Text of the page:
On the Death of Siegfried Lenz ? ?You have to justify your life?

Siegfried Lenz, one of the great writers of German post-war literature is dead. He died on 7 October 2014, surrounded by his family. He was 88 years old.... more more

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Magazine Roundup

Tuesday 24 June, 2008

The New Republic portrays the last hero of Tiananmen, the surgeon Jiang Yanyong. In Tygodnik Powszechny, historian Jochen Staadt explains why Polish lustration is anything, but not a witch hunt. Polityka says Poles just wanna have fun. The Spectator fears that the Catholic Church is on the brink of civil war. Espresso portrays Italy's two most famous fugitives. The TLS reads Prokofiev's diaries. And the best English-language books of the moment, Outlook India claims, all come from Pakistan.
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Notes on a post-secular society

Wednesday 18 June, 2008

Last year secularists and multiculturalists converged at signandsight.com to debate Islam in Europe. Both parties want a liberal society where autonomous citizens live peacefully side by side, but the slightest political provocation is enough to unleash an intellectual Kulturkampf. Jürgen Habermas considers both positions and points beyond them to a post-secular society, where religious and secular mentalities are open to a complementary learning process. (Photo: Wolfram Huke)
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Magazine Roundup

Tuesday 17 June, 2008

In Lettre International, philosopher Michail Ryklin explains how power functions. In Le Point, historian Patrice Gueniffey explains the revolutionary passion of the French. In the London Review, psychogeographer Iain Sinclair watches on as Olympic preparations destroy London's East End. In Polityka Adam Krzeminski is irritated by the Polish neo-National Democrats and the German Left. Atlantic hears the music in Rupert Murdoch's plans for the Wall Street Journal. The New Statesman remembers Austrian football hero Matthias Sindelar. Elet es Irodalom asks why we need literature?
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Boycott Durban II

Tuesday 17 June, 2008

At the Durban Conference against Racism in 2001, anti-colonialism bared its anti-Semitic face. The UN is planning a follow-up conference in April 2009 in Geneva. Pascal Bruckner tells democracies to keep their distance.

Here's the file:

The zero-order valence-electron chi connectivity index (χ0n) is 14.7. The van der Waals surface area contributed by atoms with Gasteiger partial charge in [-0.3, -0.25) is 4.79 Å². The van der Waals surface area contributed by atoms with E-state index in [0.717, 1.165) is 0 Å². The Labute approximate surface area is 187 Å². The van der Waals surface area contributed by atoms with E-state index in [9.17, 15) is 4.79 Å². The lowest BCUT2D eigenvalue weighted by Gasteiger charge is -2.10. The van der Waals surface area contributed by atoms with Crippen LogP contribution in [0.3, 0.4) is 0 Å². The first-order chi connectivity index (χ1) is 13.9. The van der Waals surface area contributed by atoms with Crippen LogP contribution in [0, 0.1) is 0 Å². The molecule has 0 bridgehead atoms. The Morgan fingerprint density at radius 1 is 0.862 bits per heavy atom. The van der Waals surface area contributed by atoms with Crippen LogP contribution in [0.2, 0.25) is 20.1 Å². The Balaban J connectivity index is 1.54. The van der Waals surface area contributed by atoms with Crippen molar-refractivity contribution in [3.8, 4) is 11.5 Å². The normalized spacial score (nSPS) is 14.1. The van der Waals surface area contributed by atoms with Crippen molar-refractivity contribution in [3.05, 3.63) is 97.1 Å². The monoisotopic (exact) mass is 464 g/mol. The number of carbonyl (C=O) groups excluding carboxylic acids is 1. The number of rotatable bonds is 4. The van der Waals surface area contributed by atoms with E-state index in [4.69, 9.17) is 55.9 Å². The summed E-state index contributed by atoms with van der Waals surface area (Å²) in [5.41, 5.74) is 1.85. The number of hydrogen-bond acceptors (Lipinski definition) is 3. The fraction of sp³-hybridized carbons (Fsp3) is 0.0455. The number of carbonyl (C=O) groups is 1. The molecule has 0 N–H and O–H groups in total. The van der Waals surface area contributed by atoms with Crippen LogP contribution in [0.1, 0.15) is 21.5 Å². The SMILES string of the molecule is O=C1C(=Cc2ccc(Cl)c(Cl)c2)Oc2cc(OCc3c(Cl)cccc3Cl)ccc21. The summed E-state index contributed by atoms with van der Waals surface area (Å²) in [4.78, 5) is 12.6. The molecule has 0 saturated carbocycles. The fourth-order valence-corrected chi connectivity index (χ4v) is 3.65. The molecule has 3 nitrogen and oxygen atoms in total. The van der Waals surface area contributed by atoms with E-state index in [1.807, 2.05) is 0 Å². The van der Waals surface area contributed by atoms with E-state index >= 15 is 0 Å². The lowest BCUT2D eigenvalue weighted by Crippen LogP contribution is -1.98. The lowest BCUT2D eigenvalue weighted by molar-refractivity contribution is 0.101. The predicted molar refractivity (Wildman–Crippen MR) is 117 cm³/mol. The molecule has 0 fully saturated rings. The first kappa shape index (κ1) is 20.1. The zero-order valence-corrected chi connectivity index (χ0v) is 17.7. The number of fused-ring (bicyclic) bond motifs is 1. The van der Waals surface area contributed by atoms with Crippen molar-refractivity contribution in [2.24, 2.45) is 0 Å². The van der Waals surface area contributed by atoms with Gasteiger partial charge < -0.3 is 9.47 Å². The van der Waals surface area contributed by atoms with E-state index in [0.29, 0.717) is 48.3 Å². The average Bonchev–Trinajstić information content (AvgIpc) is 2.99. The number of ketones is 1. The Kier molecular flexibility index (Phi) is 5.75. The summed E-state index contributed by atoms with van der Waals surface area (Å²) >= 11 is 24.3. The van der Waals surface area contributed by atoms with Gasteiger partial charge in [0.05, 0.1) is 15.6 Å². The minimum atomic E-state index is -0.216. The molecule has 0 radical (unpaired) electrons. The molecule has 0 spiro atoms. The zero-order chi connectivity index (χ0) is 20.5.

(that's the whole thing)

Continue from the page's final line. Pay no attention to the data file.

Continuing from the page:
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Why Ukraine has no place in the EU

Wednesday 11 June, 2008

Advocates of Ukrainian democracy are motivated by old desires for independence from Moscow and, now that political autonomy has been achieved, by the need to get under the protective umbrella of Nato and the EU. From an objective point view, though, there are plenty of arguments against Ukraine turning its back on Russia. By Richard Wagner (Photo: Lothar Deus)
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Magazine Roundup

Tuesday 10 June, 2008

The Economist watches the evolution of the book market. Theatre director Pawel Demirski tells Tygodnik Powszechny that Lech Walesa is a dead symbol for Polish youth. The TLS tells us why we're all geeks now. Espresso looks into the female face of India's future labour market. The New York Review of Books has the latest on the love affair between dopamine and the human brain. In Nouvel Obs anti-globalisation network Attac explains the effects of globalisation. In ResetDoc Zygmunt Bauman tells us what to do about it. And the New York Times takes us down to PigCity.
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Magazine Roundup

Tuesday 3 June, 2008

The London Review wishes Elfriede Jelinek's novel "Gier" had never been translated. Polityka provides a history of Polish anti-Semitism - in German too. In Clarin, Spanish architect Santiago Calatrava is confident that our cities will soon become pleasant places to live. In Gazeta Wyborcza, political scientist Ivan Krastev assuages ex-Yugoslavian fears that the end of the EU is nigh. In the Guardian, Ian McEwan pours cold water on apocalyptic belief. Al Ahram looks back at the history of the Jews in Egypt. And the New York Times admires Pakistan's strongest democratic weapon: men in black.
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